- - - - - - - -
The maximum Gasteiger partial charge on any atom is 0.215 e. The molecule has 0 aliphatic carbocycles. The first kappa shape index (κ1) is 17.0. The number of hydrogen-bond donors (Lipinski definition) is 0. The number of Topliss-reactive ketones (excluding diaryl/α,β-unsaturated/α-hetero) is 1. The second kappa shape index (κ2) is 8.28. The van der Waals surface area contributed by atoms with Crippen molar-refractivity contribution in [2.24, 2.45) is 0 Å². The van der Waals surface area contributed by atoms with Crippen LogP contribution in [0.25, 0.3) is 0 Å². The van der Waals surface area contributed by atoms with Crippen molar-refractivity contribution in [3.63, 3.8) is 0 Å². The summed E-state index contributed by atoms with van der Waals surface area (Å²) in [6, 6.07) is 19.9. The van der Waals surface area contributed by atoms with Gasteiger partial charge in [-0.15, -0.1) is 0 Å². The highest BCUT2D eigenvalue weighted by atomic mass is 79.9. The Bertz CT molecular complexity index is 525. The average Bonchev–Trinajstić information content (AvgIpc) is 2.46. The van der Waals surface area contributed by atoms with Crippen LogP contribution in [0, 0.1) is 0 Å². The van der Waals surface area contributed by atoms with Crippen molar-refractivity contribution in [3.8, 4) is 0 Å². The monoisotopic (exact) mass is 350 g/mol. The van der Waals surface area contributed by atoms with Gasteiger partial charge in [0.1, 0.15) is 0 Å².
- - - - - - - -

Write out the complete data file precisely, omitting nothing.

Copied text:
The maximum Gasteiger partial charge on any atom is 0.215 e. The molecule has 0 aliphatic carbocycles. The first kappa shape index (κ1) is 17.0. The number of hydrogen-bond donors (Lipinski definition) is 0. The number of Topliss-reactive ketones (excluding diaryl/α,β-unsaturated/α-hetero) is 1. The second kappa shape index (κ2) is 8.28. The van der Waals surface area contributed by atoms with Crippen molar-refractivity contribution in [2.24, 2.45) is 0 Å². The van der Waals surface area contributed by atoms with Crippen LogP contribution in [0.25, 0.3) is 0 Å². The van der Waals surface area contributed by atoms with Crippen molar-refractivity contribution in [3.63, 3.8) is 0 Å². The summed E-state index contributed by atoms with van der Waals surface area (Å²) in [6, 6.07) is 19.9. The van der Waals surface area contributed by atoms with Gasteiger partial charge in [-0.15, -0.1) is 0 Å². The highest BCUT2D eigenvalue weighted by atomic mass is 79.9. The Bertz CT molecular complexity index is 525. The average Bonchev–Trinajstić information content (AvgIpc) is 2.46. The van der Waals surface area contributed by atoms with Crippen LogP contribution in [0, 0.1) is 0 Å². The van der Waals surface area contributed by atoms with Crippen molar-refractivity contribution in [3.8, 4) is 0 Å². The monoisotopic (exact) mass is 350 g/mol. The van der Waals surface area contributed by atoms with Gasteiger partial charge in [0.1, 0.15) is 0 Å².